Dilator: radially oriented made of myoepithelial cells extending from the ciliary body SYMPATHETIC

Constrictor: Circumferentially oriented, smooth muscle PARA

27

What is a coloboma?

defect in one of teh structures of the eye

28

What is CHARGE syndrome?

Coloboma
Heart defects,
Atresia of the choanae,
Retarded growth and development
Genital hyperplasia
Ear abnormalaties

29

What is aniridia and what causes it?

Absence if the iris - congenital or due to penetrating eye injury

30

What is WAGR syndrome?

Wilms tumour
Aniridia
Genitourinary abnormalities
Retardation

31

What is Mydriasis and what causes it?

Dilation of the pupil - darkness, autonomic neuropathy, trauma, drugs, raised ICP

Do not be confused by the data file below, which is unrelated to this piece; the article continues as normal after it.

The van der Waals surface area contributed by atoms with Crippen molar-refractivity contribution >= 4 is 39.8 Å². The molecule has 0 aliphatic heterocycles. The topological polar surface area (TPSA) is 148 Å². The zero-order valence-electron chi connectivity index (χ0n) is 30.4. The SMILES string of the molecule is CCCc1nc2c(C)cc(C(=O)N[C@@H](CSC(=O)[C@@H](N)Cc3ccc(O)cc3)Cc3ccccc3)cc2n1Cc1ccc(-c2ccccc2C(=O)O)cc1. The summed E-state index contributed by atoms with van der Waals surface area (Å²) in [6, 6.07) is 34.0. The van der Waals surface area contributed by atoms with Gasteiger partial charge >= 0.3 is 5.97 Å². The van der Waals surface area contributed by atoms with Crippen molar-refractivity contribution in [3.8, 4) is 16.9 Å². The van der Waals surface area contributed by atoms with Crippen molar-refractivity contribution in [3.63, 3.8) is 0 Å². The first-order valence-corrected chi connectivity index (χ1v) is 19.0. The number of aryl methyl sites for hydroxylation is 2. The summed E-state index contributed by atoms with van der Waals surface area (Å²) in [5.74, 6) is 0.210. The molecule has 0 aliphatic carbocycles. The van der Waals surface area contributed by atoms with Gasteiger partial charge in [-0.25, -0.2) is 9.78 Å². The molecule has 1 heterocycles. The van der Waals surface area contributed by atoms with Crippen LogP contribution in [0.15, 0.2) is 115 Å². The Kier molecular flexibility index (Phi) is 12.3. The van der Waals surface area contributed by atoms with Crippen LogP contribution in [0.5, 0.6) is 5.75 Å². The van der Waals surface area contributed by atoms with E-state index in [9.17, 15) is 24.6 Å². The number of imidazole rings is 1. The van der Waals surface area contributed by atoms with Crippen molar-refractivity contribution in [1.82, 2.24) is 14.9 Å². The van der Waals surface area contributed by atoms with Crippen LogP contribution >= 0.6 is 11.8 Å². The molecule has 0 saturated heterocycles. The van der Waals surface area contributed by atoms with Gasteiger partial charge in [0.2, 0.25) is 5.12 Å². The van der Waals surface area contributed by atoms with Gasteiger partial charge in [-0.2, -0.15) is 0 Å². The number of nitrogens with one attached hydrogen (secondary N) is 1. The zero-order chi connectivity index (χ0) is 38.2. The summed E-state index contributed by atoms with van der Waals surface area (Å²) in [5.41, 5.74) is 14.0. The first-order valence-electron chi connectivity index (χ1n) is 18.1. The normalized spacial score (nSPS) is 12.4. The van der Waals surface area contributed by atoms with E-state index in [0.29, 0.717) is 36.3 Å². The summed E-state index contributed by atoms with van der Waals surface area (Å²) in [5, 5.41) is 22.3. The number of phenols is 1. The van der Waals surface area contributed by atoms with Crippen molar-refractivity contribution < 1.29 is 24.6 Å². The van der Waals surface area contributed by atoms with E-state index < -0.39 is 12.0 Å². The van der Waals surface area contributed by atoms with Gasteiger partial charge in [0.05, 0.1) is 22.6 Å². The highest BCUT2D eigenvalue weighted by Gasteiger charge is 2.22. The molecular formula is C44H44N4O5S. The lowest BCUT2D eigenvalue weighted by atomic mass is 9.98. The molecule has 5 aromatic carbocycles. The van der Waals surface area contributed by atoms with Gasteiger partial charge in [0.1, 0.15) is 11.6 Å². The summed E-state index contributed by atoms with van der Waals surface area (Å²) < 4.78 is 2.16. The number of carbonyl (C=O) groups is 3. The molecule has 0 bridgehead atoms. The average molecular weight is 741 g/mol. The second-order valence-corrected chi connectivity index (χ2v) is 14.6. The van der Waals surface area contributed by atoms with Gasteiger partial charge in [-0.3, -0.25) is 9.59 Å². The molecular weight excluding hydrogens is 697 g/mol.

32

What is the ciliary body?

A continuous thickened ring on the inner surface of the anterior sclera that is a continuation of the choroid

33

What is the function of the ciliary body?

Contains ciliary muscle
Permits fine focusing of images on the retina
Attaches lens via the zonules
Secrete aqueous humour

34

What is the ciliary muscle and what does it do?

smooth muscle which inserts onto the sclera and ciliary body

controls the shape of the lens

35

What is the role of the ciliary process?

Anchor the lens into place and form aqueous humour

36

What are the two layers of epithelium of the ciliary processes?

Outer: non pigmented, actively transports aqueous humour

Inner: continuous with retina pigmented epithelium

37

What are the zonules?